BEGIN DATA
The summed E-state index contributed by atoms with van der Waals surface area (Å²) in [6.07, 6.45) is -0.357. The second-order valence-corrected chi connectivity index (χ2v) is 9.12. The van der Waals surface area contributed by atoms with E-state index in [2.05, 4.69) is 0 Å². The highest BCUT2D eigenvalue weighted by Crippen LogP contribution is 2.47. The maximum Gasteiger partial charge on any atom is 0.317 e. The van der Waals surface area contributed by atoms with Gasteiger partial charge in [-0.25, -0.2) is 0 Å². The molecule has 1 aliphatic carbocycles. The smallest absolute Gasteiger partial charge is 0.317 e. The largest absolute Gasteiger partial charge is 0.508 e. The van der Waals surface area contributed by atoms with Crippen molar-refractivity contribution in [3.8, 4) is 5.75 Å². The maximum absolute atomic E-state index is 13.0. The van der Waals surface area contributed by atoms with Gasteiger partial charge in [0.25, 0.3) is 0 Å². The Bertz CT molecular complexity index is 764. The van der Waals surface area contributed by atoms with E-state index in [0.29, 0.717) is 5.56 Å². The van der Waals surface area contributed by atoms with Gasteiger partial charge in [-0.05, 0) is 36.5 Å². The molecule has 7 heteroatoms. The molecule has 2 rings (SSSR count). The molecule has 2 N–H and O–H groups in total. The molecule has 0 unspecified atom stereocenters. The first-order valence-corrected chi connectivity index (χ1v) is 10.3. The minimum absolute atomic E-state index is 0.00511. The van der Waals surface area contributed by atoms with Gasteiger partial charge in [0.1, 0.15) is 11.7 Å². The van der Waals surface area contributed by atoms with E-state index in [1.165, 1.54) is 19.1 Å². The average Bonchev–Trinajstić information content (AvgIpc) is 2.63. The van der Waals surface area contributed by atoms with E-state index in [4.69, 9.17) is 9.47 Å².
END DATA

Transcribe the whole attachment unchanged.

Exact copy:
The summed E-state index contributed by atoms with van der Waals surface area (Å²) in [6.07, 6.45) is -0.357. The second-order valence-corrected chi connectivity index (χ2v) is 9.12. The van der Waals surface area contributed by atoms with E-state index in [2.05, 4.69) is 0 Å². The highest BCUT2D eigenvalue weighted by Crippen LogP contribution is 2.47. The maximum Gasteiger partial charge on any atom is 0.317 e. The van der Waals surface area contributed by atoms with Gasteiger partial charge in [-0.25, -0.2) is 0 Å². The molecule has 1 aliphatic carbocycles. The smallest absolute Gasteiger partial charge is 0.317 e. The largest absolute Gasteiger partial charge is 0.508 e. The van der Waals surface area contributed by atoms with Crippen molar-refractivity contribution in [3.8, 4) is 5.75 Å². The maximum absolute atomic E-state index is 13.0. The van der Waals surface area contributed by atoms with Gasteiger partial charge in [0.25, 0.3) is 0 Å². The Bertz CT molecular complexity index is 764. The van der Waals surface area contributed by atoms with E-state index in [0.29, 0.717) is 5.56 Å². The van der Waals surface area contributed by atoms with Gasteiger partial charge in [-0.05, 0) is 36.5 Å². The molecule has 7 heteroatoms. The molecule has 2 rings (SSSR count). The molecule has 2 N–H and O–H groups in total. The molecule has 0 unspecified atom stereocenters. The first-order valence-corrected chi connectivity index (χ1v) is 10.3. The minimum absolute atomic E-state index is 0.00511. The van der Waals surface area contributed by atoms with Gasteiger partial charge in [0.1, 0.15) is 11.7 Å². The van der Waals surface area contributed by atoms with E-state index in [1.165, 1.54) is 19.1 Å². The average Bonchev–Trinajstić information content (AvgIpc) is 2.63. The van der Waals surface area contributed by atoms with E-state index in [4.69, 9.17) is 9.47 Å².